When I asked Gomes whether he planned on collaborating with Newark artists, he said that outreach is forthcoming. On October 12th there will be an art walk event in the neighborhood.
Next up on our tour: a digital production and meeting venue on Sussex Avenue, past Lock Street, where media/event strategy, planning, and production firm SuSu Productions has space. Both this venue and an art gallery directly across the street from it are in Baxter Park, the complex located on the former site of Baxter Terrace, the 500-unit housing projects that were demolished in 2012.
Gomes said his project has gotten positive reviews both from City Hall and from community residents. He said Mayor Ras Baraka “loved it” and complimented him on how comprehensive the concept is. He also said a diverse array of people who frequent the area–nearby residents, police and firefighters, city employees who work nearby–have complimented him on the concepts he’s bringing to the neighborhood.
“The neighbors are happy I’m bringing their house values up. The businesses are telling me people are knocking on their doors to buy their properties because other developers want to develop the area,” he said via email. “I welcome this because the more people building [in] the area, the better.”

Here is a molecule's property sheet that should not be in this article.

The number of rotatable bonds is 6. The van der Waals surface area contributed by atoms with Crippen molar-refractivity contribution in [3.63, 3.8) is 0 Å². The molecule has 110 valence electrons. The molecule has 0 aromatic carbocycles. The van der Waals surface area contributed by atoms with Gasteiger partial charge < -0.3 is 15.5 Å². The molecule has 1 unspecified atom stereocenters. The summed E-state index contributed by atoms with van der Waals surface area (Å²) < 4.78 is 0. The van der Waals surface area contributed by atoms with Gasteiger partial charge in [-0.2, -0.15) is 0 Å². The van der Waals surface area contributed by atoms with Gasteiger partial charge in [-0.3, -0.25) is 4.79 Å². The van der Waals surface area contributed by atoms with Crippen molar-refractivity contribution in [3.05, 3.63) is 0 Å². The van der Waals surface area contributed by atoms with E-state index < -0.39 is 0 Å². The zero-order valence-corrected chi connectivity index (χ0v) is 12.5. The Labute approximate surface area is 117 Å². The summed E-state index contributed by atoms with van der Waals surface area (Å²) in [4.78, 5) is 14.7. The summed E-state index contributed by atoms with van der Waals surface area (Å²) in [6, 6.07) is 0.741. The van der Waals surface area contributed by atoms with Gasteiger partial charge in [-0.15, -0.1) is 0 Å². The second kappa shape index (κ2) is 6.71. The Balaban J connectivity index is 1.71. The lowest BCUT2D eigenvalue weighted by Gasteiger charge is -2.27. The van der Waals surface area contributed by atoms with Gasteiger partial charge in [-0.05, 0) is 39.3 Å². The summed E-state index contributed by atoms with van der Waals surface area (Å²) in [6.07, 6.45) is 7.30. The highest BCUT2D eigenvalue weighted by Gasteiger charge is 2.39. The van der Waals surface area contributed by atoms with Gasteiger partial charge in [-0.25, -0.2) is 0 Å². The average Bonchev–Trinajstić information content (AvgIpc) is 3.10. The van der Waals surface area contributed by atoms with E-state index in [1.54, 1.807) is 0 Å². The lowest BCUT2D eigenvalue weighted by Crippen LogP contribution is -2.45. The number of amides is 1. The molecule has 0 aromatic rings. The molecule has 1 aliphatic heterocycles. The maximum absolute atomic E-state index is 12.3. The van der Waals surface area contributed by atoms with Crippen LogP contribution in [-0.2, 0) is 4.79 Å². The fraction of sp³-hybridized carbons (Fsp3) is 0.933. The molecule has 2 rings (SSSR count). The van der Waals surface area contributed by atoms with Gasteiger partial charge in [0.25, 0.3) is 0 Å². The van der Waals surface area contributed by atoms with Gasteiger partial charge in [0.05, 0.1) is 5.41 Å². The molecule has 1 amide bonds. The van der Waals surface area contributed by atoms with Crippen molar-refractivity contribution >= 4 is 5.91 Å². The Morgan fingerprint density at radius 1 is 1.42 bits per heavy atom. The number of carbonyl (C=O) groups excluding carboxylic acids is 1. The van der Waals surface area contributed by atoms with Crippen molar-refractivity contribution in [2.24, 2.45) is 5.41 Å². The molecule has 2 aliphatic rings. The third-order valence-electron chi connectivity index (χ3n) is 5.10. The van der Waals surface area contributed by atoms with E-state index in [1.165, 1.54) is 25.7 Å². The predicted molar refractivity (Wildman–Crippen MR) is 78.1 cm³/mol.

In early September, I returned to the area in the proximity of 140 Sussex Avenue to hear what locals had to say. While the immediate area around Gomes’s buildings was bereft of residents at the time, I did meet a few business owners and workers who had been in the neighborhood a long time. They were all optimistic about what the new buildings and concepts might bring to the neighborhood, especially in light of their impression that the neighborhood has been safer overall in recent years.
Maribel Ramos, owner and head instructor at Shinsei Karate Do & Fitness at 50 Sussex Avenue; Wandy Santana, manager at Jeffrey’s Auto Body at 54 Sussex Avenue; Mark Smith, owner of EX-TREME Auto Repair at 97 Sussex Avenue. All photos: Andaiye Taylor
“It’s been so much nicer,” said Newark native Maribel Ramos, head instructor at Shinsei Karate Do & Fitness at 50 Sussex Avenue, right across the street from the art gallery. “Cops are around. We don’t have trouble around here anymore.”
Ramos’s father owns the building and once owned a store there. She said it used to get robbed “all the time,” but that things changed for better as the colleges moved closer. Now she’s able to offer college students fitness classes. It’s why she welcomes new development.